Melding history with Hollywood
- January 1, 2009
by Lisa Antonelli Bacon
Want to see where President Lincoln greeted Union troops? Maybe you want to see the parking lot where the Jackal, man of international mystery and intrigue,
faced off his enemies in a gunfight. And who doesn’t want to see the lavish hotel that once hosted a gigantic food fight.
Tough luck. You can’t. But you can see where Sam Waterston, in the title role of “Gore Vidal’s Lincoln,” shook hands with uniformed actors. You can see where
Bruce Willis shot up a fake hospital while filming “The Jackal.” And if it’s hard to imagine food flying around the venerable Jefferson Hotel, go for a
gander. The child actors in “First Kid” had the time of their lives there.
Virginia Film Tours takes people to Virginia locations where famous movie scenes were created. “It’s where Hollywood meets history,” says Helene Wagner,
quoting the tagline from her tour business.
Wagner started the tours three years ago to leverage Virginia’s rich history with the dozens of films and TV shows filmed in and around Richmond. Helene, a
screenwriter and the founder and director of the Virginia Screenwriters Forum, provides the running commentary on the coach tours. Husband Tom, co-owner of
the company, shows film clips on a monitor, highlighting scenes shot at each location.
“They worked for several years to perfect it and make it happen,” says Mary Nelson, communications manager for the Virginia Film Office. “[Helene] went over
all the films,” adds Nelson. “She worked very closely with the Virginia Film Office on developing research.”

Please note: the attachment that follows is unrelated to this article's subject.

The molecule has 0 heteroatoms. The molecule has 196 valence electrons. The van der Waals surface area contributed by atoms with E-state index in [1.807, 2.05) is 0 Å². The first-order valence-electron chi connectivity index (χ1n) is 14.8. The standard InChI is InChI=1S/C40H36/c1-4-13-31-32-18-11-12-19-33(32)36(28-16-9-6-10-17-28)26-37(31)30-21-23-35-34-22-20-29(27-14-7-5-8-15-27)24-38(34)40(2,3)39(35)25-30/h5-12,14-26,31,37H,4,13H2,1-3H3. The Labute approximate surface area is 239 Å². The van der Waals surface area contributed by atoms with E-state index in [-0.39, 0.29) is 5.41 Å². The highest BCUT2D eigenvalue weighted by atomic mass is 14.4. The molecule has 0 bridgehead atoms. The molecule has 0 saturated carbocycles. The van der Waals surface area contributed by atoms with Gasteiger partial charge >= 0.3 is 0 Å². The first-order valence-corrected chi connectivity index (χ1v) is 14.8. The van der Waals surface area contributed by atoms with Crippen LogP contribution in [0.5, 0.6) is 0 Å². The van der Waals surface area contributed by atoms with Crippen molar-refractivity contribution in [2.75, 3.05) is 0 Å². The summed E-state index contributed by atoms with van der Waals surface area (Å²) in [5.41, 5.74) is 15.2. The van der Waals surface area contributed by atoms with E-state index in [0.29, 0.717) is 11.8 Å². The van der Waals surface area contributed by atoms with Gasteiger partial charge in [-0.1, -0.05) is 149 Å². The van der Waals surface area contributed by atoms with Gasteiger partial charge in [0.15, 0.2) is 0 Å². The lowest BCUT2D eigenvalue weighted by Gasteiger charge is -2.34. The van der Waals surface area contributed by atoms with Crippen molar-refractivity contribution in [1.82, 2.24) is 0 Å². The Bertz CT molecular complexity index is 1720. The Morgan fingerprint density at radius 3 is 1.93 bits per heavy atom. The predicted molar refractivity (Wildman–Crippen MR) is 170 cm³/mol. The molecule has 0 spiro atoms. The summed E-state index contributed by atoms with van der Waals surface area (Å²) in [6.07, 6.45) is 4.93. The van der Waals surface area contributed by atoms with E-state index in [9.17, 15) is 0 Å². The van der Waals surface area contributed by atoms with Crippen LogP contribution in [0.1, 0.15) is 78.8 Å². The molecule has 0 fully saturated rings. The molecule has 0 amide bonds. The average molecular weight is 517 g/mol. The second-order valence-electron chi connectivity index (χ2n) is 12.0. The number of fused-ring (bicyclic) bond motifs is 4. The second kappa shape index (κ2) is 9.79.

In addition, Wagner interviewed film crews for behind-the-scenes anecdotes. They provided colorful tidbits like how Anthony Hopkins recorded voice mail
greetings as Hannibal Lecter on crew members’ phones.
Wagner began the tours in Richmond, a popular Hollywood shooting location because of its many historic and scenic locations, such as the Virginia State
Capitol. Recently, Wagner repackaged the original idea and expanded tour options while retaining the film connection. “Richmond’s Ultimate Film Lovers Hotel
Packages,” for instance, includes overnight stays at a downtown Richmond hotel. The Virginia Plantations Group Film Tour extends beyond Richmond, taking in
the three plantations (Tuckahoe, Westover and Berkeley Plantation) where movies such as “The New World “and HBO’s miniseries “John Adams” were filmed.
Another new offering is a horse country tour. It includes a one-day guided tour of Middleburg as well as visits to the area’s famous horse farms. Wagner
provides commentary on the state’s most famous horses and movies filmed in the countryside, including “National Treasure: Book of Secrets.” During one of the
stops, guests learn about horseracing from a professional jockey as they observe a thoroughbred during a morning gallop.
The tours cost $60 per person (not including hotel stays) for small groups of four to 12 passengers who travel in a van. For larger groups of 17 to 52
people, the cost drops to $35 per person, and these groups travel in a luxury coach bus. Wagner can arrange a tour from three hours to all day or an entire
weekend. Typically, she runs 30 to 35 tours a year.